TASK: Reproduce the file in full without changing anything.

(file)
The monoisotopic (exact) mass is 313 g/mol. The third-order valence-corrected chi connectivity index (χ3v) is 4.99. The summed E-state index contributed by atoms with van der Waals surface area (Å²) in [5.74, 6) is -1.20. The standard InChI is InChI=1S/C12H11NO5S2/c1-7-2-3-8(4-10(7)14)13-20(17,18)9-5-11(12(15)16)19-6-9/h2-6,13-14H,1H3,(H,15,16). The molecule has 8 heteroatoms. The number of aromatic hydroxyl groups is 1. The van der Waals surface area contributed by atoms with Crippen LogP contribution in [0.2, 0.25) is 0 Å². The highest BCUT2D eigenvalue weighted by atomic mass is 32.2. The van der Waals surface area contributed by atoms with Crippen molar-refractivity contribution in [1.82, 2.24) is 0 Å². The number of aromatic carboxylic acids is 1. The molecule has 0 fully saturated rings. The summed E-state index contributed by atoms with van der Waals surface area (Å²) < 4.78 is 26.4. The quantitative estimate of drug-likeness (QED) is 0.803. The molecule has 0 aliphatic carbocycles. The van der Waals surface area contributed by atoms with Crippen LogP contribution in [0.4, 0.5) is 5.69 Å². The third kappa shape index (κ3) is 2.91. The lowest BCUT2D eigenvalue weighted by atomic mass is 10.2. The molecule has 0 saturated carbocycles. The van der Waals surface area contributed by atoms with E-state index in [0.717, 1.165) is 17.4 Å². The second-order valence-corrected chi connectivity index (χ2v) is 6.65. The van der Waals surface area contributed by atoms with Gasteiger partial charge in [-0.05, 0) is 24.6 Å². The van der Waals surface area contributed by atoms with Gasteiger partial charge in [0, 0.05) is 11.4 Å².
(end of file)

The monoisotopic (exact) mass is 313 g/mol. The third-order valence-corrected chi connectivity index (χ3v) is 4.99. The summed E-state index contributed by atoms with van der Waals surface area (Å²) in [5.74, 6) is -1.20. The standard InChI is InChI=1S/C12H11NO5S2/c1-7-2-3-8(4-10(7)14)13-20(17,18)9-5-11(12(15)16)19-6-9/h2-6,13-14H,1H3,(H,15,16). The molecule has 8 heteroatoms. The number of aromatic hydroxyl groups is 1. The van der Waals surface area contributed by atoms with Crippen LogP contribution in [0.2, 0.25) is 0 Å². The highest BCUT2D eigenvalue weighted by atomic mass is 32.2. The van der Waals surface area contributed by atoms with Crippen molar-refractivity contribution in [1.82, 2.24) is 0 Å². The number of aromatic carboxylic acids is 1. The molecule has 0 fully saturated rings. The summed E-state index contributed by atoms with van der Waals surface area (Å²) < 4.78 is 26.4. The quantitative estimate of drug-likeness (QED) is 0.803. The molecule has 0 aliphatic carbocycles. The van der Waals surface area contributed by atoms with Crippen LogP contribution in [0.4, 0.5) is 5.69 Å². The third kappa shape index (κ3) is 2.91. The lowest BCUT2D eigenvalue weighted by atomic mass is 10.2. The molecule has 0 saturated carbocycles. The van der Waals surface area contributed by atoms with E-state index in [0.717, 1.165) is 17.4 Å². The second-order valence-corrected chi connectivity index (χ2v) is 6.65. The van der Waals surface area contributed by atoms with Gasteiger partial charge in [-0.05, 0) is 24.6 Å². The van der Waals surface area contributed by atoms with Gasteiger partial charge in [0, 0.05) is 11.4 Å².